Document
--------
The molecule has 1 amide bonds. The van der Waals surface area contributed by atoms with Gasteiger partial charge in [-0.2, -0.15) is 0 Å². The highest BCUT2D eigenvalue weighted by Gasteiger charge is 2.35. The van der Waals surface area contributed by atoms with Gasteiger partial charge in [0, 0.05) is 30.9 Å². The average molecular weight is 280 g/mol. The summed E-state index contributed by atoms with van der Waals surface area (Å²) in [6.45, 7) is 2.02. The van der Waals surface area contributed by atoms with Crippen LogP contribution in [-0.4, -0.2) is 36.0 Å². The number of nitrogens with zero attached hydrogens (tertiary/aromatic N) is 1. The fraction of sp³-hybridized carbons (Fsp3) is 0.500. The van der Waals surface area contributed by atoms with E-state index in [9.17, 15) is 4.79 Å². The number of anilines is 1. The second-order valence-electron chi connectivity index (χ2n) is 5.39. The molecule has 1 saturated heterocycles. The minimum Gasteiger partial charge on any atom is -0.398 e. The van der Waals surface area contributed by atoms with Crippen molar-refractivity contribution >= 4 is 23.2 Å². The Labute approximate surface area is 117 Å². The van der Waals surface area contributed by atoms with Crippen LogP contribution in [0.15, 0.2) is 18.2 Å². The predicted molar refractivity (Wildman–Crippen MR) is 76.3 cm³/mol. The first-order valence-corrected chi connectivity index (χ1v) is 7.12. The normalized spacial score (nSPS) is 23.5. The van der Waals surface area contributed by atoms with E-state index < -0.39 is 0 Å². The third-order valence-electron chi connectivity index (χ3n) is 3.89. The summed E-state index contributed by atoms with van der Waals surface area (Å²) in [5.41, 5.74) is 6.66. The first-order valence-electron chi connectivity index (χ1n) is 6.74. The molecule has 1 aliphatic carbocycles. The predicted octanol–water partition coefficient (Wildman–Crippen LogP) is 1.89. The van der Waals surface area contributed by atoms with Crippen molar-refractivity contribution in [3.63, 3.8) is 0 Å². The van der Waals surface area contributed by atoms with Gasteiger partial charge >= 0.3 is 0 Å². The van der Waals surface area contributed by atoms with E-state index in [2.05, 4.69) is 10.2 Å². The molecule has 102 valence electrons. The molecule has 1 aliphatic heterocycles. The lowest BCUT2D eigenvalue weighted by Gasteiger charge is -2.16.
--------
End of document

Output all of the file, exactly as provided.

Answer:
The molecule has 1 amide bonds. The van der Waals surface area contributed by atoms with Gasteiger partial charge in [-0.2, -0.15) is 0 Å². The highest BCUT2D eigenvalue weighted by Gasteiger charge is 2.35. The van der Waals surface area contributed by atoms with Gasteiger partial charge in [0, 0.05) is 30.9 Å². The average molecular weight is 280 g/mol. The summed E-state index contributed by atoms with van der Waals surface area (Å²) in [6.45, 7) is 2.02. The van der Waals surface area contributed by atoms with Crippen LogP contribution in [-0.4, -0.2) is 36.0 Å². The number of nitrogens with zero attached hydrogens (tertiary/aromatic N) is 1. The fraction of sp³-hybridized carbons (Fsp3) is 0.500. The van der Waals surface area contributed by atoms with E-state index in [9.17, 15) is 4.79 Å². The number of anilines is 1. The second-order valence-electron chi connectivity index (χ2n) is 5.39. The molecule has 1 saturated heterocycles. The minimum Gasteiger partial charge on any atom is -0.398 e. The van der Waals surface area contributed by atoms with Crippen molar-refractivity contribution >= 4 is 23.2 Å². The Labute approximate surface area is 117 Å². The van der Waals surface area contributed by atoms with Crippen LogP contribution in [0.15, 0.2) is 18.2 Å². The predicted molar refractivity (Wildman–Crippen MR) is 76.3 cm³/mol. The first-order valence-corrected chi connectivity index (χ1v) is 7.12. The normalized spacial score (nSPS) is 23.5. The van der Waals surface area contributed by atoms with E-state index < -0.39 is 0 Å². The third-order valence-electron chi connectivity index (χ3n) is 3.89. The summed E-state index contributed by atoms with van der Waals surface area (Å²) in [5.41, 5.74) is 6.66. The first-order valence-electron chi connectivity index (χ1n) is 6.74. The molecule has 1 aliphatic carbocycles. The predicted octanol–water partition coefficient (Wildman–Crippen LogP) is 1.89. The van der Waals surface area contributed by atoms with Crippen molar-refractivity contribution in [3.63, 3.8) is 0 Å². The van der Waals surface area contributed by atoms with Gasteiger partial charge >= 0.3 is 0 Å². The van der Waals surface area contributed by atoms with E-state index in [2.05, 4.69) is 10.2 Å². The molecule has 102 valence electrons. The molecule has 1 aliphatic heterocycles. The lowest BCUT2D eigenvalue weighted by Gasteiger charge is -2.16.